“The Open Boat” Stephen Crane
(Full name Stephen Townley Crane;i also wrote under the pseudonym Johnston Smith) American short story writer, novelist, poet, and journalist.
The following entry presents criticism of Crane's short story “The Open Boat,” which was published in 1898. See also, Stephen Crane Criticism.
“The Open Boat” is considered to be one of the great sea tales of world literature. The story is based upon Crane's experience as a correspondent shipwrecked while on a filibustering expedition to supply Cuban revolutionaries in 1896. His report of the incident appeared in the New York Press on January 7, 1897, and was written in fictional form a year later. “The Open Boat” pits a handful of men stranded for days in a lifeboat against the destructive power of an indifferent, though violent, sea. Critics note that Crane uses vivid imagery throughout this story to underscore both the beauty and terror of natural forces and to convey the antagonism between the survivors and the sea, which Crane viewed as indicative of the struggle of the all humanity against nature.
Plot and Major Characters
“The Open Boat” is a story divided into seven parts and with a shifting point of view, which functions to illustrate how the incident would be interpreted from the perspective of the four characters as well as an outside observer. The first section introduces the four characters—the correspondent, the captain, the cook, and the oiler, Billy Higgins—who have survived a shipwreck and are drifting at sea in a small dinghy. These four characters are represented as types: the correspondent is a pretentious, erudite, and mocking observer; the cook is fat and comic; the captain is morose and indifferent; and the oiler is physically strong and industrious. In the following four sections, the moods of the men fluctuate from anger at their desperate situation and what they perceive to be a hostile sea to a growing empathy for one another and the sudden realization that nature is not hostile—just indifferent to their fate. When they see a lighthouse on the horizon, their hopefulness is tempered with the realization that it would be too dangerous to attempt to reach it. The final chapter begins with the dawn of a new day and the resolution of the men to swim ashore. As they begin the long swim to the beach, the captain, the correspondent, and the cook swim together and hold onto parts of the boat; the strongest of the bunch, Billy Higgins, swims ahead alone. After the three men reach shore safely, they find Billy dead on the beach.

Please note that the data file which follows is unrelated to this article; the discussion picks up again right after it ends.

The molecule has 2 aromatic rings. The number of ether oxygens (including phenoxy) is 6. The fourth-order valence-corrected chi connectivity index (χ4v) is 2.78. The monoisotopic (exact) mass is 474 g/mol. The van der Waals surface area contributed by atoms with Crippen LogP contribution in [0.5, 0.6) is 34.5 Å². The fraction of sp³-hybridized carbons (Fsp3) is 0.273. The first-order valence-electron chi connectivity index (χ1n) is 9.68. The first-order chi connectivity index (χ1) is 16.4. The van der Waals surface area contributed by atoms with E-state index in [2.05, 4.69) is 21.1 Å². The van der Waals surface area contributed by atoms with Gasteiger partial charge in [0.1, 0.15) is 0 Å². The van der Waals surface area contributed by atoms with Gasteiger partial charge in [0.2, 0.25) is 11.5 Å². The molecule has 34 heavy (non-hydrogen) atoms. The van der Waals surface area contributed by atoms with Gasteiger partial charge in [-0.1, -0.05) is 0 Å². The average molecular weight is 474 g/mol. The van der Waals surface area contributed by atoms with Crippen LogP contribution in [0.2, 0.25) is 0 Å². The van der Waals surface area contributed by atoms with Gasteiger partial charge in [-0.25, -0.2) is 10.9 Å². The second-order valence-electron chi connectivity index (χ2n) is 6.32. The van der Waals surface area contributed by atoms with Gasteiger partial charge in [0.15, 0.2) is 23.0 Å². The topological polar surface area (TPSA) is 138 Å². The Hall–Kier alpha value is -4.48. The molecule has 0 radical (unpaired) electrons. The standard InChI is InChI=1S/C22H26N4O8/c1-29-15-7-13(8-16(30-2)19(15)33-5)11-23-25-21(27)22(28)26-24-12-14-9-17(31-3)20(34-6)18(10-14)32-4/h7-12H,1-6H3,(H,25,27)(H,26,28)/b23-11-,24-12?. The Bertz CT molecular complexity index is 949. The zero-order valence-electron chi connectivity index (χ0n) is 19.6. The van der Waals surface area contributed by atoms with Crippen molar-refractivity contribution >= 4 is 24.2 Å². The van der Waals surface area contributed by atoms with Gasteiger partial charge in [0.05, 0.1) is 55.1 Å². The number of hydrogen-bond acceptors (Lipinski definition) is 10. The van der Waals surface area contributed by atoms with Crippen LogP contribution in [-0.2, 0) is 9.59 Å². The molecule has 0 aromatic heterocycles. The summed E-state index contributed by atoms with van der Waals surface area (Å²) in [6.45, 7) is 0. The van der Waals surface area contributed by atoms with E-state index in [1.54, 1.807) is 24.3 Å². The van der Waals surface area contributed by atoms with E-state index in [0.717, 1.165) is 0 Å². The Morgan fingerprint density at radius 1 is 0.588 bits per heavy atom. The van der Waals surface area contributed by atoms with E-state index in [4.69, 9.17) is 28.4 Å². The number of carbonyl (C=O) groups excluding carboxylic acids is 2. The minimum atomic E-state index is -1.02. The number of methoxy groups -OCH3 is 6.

Critics regard the central themes of “The Open Boat” to be man's eternal struggle against nature, the fragility of human existence, the struggle for survival, and the power of community. The story is viewed as an exploration of human behavior under extreme circumstances and the maturation of man from isolated and indifferent to compassionate and an integral part of society. Symbolically, the boat has been perceived as both a microcosm of society and a vehicle of escape, and the experience on the dinghy as a metaphor for the individual journey to self-knowledge. The story has also been regarded as an apt allegory for Crane's short but eventful life: a constant battle with internal elements that led to his outstanding artistic achievement but also his early death. Commentators have identified Christian motifs in “The Open Boat,” and some view Billy's death as Christ-like. Other critics perceive Billy's death as naturalistic—a strong, vital man losing his struggle to survive in an indifferent world. Others note that because of Billy's strength and generosity he rose above the pathos of his situation and truly enhanced the lives of his community.
“The Open Boat” has been widely anthologized and is considered among Crane's major achievements in the short story genre. It has been the subject of a myriad of critical interpretations. Foremost, commentators have considered the story as naturalistic, realistic, impressionistic, or existentialist in nature. Recent studies have deemed it a prime example of the genre of literary nonfiction. Stylistically, critics note Crane's use of irony and praise his shifting perspectives in the story. Moreover, they explore his changing tone and narrative style in “The Open Boat.” Several commentators approach the story from an autobiographical perspective to determine how much of “The Open Boat” is derived from Crane's personal experiences in 1896. Others have elucidated links between Caroline Norton's poem “Bingen on the Rhine” and Crane's story. Critics have traced Crane's developing sense of the value of human community from The Red Badge of Courage (1895) to “The Open Boat” and often compare the story to the sea tales of Herman Melville and Joseph Conrad. Considered a masterpiece of the modern short story, “The Open Boat” remains Crane's most important work of short fiction.